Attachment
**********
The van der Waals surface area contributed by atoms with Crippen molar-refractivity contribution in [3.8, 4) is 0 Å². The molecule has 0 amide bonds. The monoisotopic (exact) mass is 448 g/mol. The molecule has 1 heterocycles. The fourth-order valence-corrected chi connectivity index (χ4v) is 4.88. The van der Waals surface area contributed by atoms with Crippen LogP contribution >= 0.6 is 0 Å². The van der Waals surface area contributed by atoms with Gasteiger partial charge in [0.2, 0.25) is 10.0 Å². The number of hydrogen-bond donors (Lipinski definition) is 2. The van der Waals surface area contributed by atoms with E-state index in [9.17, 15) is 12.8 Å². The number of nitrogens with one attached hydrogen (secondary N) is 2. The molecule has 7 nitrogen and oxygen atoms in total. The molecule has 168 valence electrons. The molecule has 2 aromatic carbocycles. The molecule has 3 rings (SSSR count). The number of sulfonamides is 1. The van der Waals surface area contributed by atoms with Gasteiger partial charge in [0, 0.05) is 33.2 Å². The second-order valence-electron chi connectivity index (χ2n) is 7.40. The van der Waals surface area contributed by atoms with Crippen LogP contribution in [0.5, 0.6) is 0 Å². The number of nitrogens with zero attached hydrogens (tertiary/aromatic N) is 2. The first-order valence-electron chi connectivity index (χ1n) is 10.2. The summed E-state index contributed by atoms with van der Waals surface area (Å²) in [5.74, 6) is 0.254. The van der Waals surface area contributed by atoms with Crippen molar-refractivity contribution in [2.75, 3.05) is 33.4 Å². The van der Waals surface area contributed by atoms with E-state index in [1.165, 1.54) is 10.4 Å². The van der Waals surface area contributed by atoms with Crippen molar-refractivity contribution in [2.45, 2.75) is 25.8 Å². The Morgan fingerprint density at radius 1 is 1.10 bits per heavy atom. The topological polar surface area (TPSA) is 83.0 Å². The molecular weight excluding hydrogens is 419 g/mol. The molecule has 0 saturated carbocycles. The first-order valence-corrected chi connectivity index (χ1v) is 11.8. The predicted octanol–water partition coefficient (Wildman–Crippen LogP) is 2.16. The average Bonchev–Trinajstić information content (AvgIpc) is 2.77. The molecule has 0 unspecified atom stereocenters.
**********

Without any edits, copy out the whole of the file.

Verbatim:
The van der Waals surface area contributed by atoms with Crippen molar-refractivity contribution in [3.8, 4) is 0 Å². The molecule has 0 amide bonds. The monoisotopic (exact) mass is 448 g/mol. The molecule has 1 heterocycles. The fourth-order valence-corrected chi connectivity index (χ4v) is 4.88. The van der Waals surface area contributed by atoms with Crippen LogP contribution >= 0.6 is 0 Å². The van der Waals surface area contributed by atoms with Gasteiger partial charge in [0.2, 0.25) is 10.0 Å². The number of hydrogen-bond donors (Lipinski definition) is 2. The van der Waals surface area contributed by atoms with E-state index in [9.17, 15) is 12.8 Å². The number of nitrogens with one attached hydrogen (secondary N) is 2. The molecule has 7 nitrogen and oxygen atoms in total. The molecule has 168 valence electrons. The molecule has 2 aromatic carbocycles. The molecule has 3 rings (SSSR count). The number of sulfonamides is 1. The van der Waals surface area contributed by atoms with Gasteiger partial charge in [0, 0.05) is 33.2 Å². The second-order valence-electron chi connectivity index (χ2n) is 7.40. The van der Waals surface area contributed by atoms with Crippen LogP contribution in [0.5, 0.6) is 0 Å². The number of nitrogens with zero attached hydrogens (tertiary/aromatic N) is 2. The first-order valence-electron chi connectivity index (χ1n) is 10.2. The summed E-state index contributed by atoms with van der Waals surface area (Å²) in [5.74, 6) is 0.254. The van der Waals surface area contributed by atoms with Crippen molar-refractivity contribution in [2.75, 3.05) is 33.4 Å². The van der Waals surface area contributed by atoms with E-state index in [1.165, 1.54) is 10.4 Å². The van der Waals surface area contributed by atoms with Crippen molar-refractivity contribution in [2.45, 2.75) is 25.8 Å². The Morgan fingerprint density at radius 1 is 1.10 bits per heavy atom. The topological polar surface area (TPSA) is 83.0 Å². The molecular weight excluding hydrogens is 419 g/mol. The molecule has 0 saturated carbocycles. The first-order valence-corrected chi connectivity index (χ1v) is 11.8. The predicted octanol–water partition coefficient (Wildman–Crippen LogP) is 2.16. The average Bonchev–Trinajstić information content (AvgIpc) is 2.77. The molecule has 0 unspecified atom stereocenters.